YOUR KEY BOARDROOM BRIEF
ACCC Activ8me to pay $250000 in penalties and refund customers for misleading conduct. Directors of consumer-facing companies, particularly in the internet space, should take heed of the Federal Court’s decision to impose penalties of $250,000 against internet provider Australian Private Networks Pty Ltd (trading as Activ8me) for making false and misleading representations and not displaying a single price when advertising its internet services. See ACCC’s media release. The case demonstrates the importance of ensuring pricing information in advertising – particularly for potentially complex products such as internet plans – is clearly explained. Advertisements should always be subject to a compliance / legal review prior to release.
US monetary policy shift. Only six months ago a signalling by the US Federal Reserve of three rate rises in 2019 and a more aggressive winding down of a balance sheet still swollen by the central bank’s response to the financial crisis helped spark a dramatic plunge in stocks. Yet the Fed’s announcement last week to expect no rate increases this year and its plans to end the shrinking of its balance sheet by the start of October didn’t positively impact stocks – and in fact, there was a 1.8% sell-off in the S&P500 at the end of the week in response to the dreaded yield curve inversion (when short term interest rates top long term rates in a sign of pessimism over the prospects for the economy). The US central bank downgraded its economic forecasts, predicting that unemployment would rise slightly this year and inflation and economic growth would weaken. Directors will need to be conscious of the growing number of lead indicators of an economic downturn which are being reported – potentially coupled with declining influence on the part of the US Federal Reserve as monetary policy settings begin to “normalise” and the focus shifts back to the “real economy”.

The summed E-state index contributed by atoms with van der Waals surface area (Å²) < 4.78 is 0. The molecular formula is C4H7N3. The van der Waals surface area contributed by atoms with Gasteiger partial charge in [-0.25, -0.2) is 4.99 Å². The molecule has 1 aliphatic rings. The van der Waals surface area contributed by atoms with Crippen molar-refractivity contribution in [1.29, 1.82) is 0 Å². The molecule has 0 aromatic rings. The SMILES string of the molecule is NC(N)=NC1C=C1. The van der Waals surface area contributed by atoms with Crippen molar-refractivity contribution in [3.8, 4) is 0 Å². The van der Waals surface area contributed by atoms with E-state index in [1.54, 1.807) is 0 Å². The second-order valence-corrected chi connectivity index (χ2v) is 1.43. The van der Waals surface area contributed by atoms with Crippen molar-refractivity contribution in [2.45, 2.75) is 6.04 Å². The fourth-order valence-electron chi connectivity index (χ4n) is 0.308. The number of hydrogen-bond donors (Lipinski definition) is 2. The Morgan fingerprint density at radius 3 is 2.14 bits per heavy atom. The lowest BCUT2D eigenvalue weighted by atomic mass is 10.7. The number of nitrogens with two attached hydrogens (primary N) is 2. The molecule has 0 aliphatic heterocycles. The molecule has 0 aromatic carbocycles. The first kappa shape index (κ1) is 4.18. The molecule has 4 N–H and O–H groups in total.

Judicial Review of Takeovers Panel Decisions – Is the Panel Above the Law? On 8 March 2019, the Federal Court recently rejected an application by Eastern Field Developments Limited for judicial review of the Takeovers Panel decision relating to Finders Resources Limited. As a result, the Takeovers Panel has varied the final orders of the review panel to reflect the Federal Court’s findings. See the Takeovers Panel’s media release. The decision follows the trend we saw with the Glencore decisions, towards endorsement of the Panel’s expertise and jurisdictional freedom. Does this mean the Panel is effectively “above the law”? Not quite, but the judicial review decisions to date confirm the Panel has very broad decisional freedom, unbound by the rules of evidence or even the views of the regulator. You can read the entire judgment here.
THE WEEK AHEAD
Coalition returned in NSW. Over the weekend New South Wales Premier Gladys Berejiklian became the first female Liberal leader to be elected to that office, enjoying the first third-term election victory since Bob Askin 48 years ago. The significance of the victory for the Federal Election will not be lost on either of the two main parties. Directors should remember that the wheels of Government will begin to slow over the next week as the caretaker period looms.
Brexit update. Last week, EU leaders agreed to a short extension to the UK’s original departure date from the UK. If Prime Minister Teresa May's deal is approved by MPs this week, the EU has agreed to extend the Brexit deadline until 22 May. If it is not — and no alternative plan is put forward — the UK is set to leave the bloc on 12 April. The UK Parliament, though, has already rejected the deal twice. Press coverage suggests a third vote on Teresa May’s Brexit deal is unlikely to happen, unless sufficient support can be canvassed. Failing that, finding an alternative that UK Parliament and the EU are happy to embrace within the next two weeks will be a very tough task indeed.
Upcoming reporting deadlines. Full year audited accounts (December year-end) are due this Friday.